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Re: sufficient account management checking for locally definedusers

>>>>> "Sam" == Sam Hartman <hartmans@mit.edu> writes:

    Sam> [I suspect Martin knows what I think quite well, but thought
    Sam> I'd bring up my thought for the list.]

Yep...  :-)

    Martin> things in the wrong direction...

    Martin> I have 2 sets of users:

    Martin> * Locally defined users in /etc/{passwd,shadow}.

    Martin> * Remotely defined users in an LDAP directory.

    Martin> [...]

    Martin> Therefore, I want to do this:

    Martin> account sufficient pam_unix.so

    Sam> [...]

    Sam> The pam_unix account module is designed to apply restrictions
    Sam> to any unix authentication.  It has nothing to do with local
    Sam> users; pam_unix can be used for any user that NSS can find.

    Sam> You seem to be asking for a pam module that does two distinct
    Sam> things.  First, it applies the restrictions that pam_unix
    Sam> would apply if the user is local.  Then, it succeeds only for
    Sam> local users.

That would be easy to add to pam_unix (via a "local_only" option) and
would avoid the need for a new module.  I would also be happy with a
PAM module that only handles local users.  However, currently pam_unix
is the closest thing I have.

    Sam> Why not split these two distinct checks into two modules.
    Sam> Have pam_unix do the checks for pam_unix.  Then have another
    Sam> module that determines whether you want to bypass
    Sam> network-based checks for the current user.

That's what I'm doing right now.  It contorts the logic and introduces
an unnecessary inefficiency.

    Sam> Such a second module could either be a pam_is_local module or
    Sam> could be something like pam_access that checked to see if the
    Sam> user was a member of a group.  I actually like the second
    Sam> option better because it's really hard to determine where NSS
    Sam> is getting a particular user from.  The concept of local user
    Sam> is very configuration dependent.

Which is why, as a system administrator, I should be free to make
policy and PAM should be flexible enough to implement it... without me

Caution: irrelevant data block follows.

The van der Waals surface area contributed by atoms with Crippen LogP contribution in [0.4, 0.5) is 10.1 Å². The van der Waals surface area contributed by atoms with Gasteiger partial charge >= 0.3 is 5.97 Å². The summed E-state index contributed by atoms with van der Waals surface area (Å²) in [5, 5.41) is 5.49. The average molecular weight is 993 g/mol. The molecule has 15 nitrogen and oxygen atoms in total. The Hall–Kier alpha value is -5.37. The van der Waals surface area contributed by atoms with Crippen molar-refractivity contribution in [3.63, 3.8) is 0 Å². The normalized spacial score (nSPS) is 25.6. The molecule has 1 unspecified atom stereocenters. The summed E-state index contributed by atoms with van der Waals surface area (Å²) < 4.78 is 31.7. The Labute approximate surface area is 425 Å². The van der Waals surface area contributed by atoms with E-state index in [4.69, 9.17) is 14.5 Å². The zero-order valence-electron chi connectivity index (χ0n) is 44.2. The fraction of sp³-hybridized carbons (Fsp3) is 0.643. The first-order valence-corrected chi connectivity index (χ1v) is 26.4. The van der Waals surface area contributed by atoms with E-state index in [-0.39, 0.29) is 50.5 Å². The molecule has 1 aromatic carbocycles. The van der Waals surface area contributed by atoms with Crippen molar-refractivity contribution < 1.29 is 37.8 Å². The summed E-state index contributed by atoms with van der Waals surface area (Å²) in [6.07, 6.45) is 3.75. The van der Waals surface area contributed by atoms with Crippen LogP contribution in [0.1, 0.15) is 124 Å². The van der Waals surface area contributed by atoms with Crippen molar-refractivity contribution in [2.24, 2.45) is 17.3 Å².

needing to write a stack of code...  :-)

    Sam> So you could have:

    Sam> account required pam_unix.so
    Sam> account sufficient pam_access.so (or something more specialized)
    Sam> account required pam_ldap.so

pam_access uses NSS functions, although it shouldn't if I point it at
a locally defined group...

The problem with using a pam_access + a group is that I have to
complicate my user management process and increase my system
administration load by adding locally defined users to a group, and
make sure that I don't use that group for remotely defined users.
It's extra work and it complicates the configuration.  Shouldn't my
security configuration be as simple as possible?

In this particular case (and, I suspect, many others) it is much
easier to let the system do the work of checking if a user is locally
defined, instead of requiring me to define whether each user is
locally defined or not.

    Sam> P.S.  You're doomed on the whole not dependening on network
    Sam> front if nss_ldap appears anywhere in your group nsswitch
    Sam> configuration.

"getent passwd root", "getent group root" and "ls -l /root" don't
generate any LDAP traffic.  If they did, I'd argue that NSS is broken.
The only LDAP traffic I see when I try to login as root looks to be
generated by pam_unix!  :-(

[Right now I can't confirm that, because I don't have a working ltrace
 on the boxes where I'm using pam_ldap.  I should have a working
 ltrace some time today...  if the LDAP traffic doesn't come from
 somewhere in pam_unix then I'll post a correction...]

Having said all that, I think we're getting closer to a solution.  If
pam_localuser is accepted into Linux-PAM and then makes its way into
Debian, I'll be happy enough...  even though it isn't the most
efficient solution.

peace & happiness,

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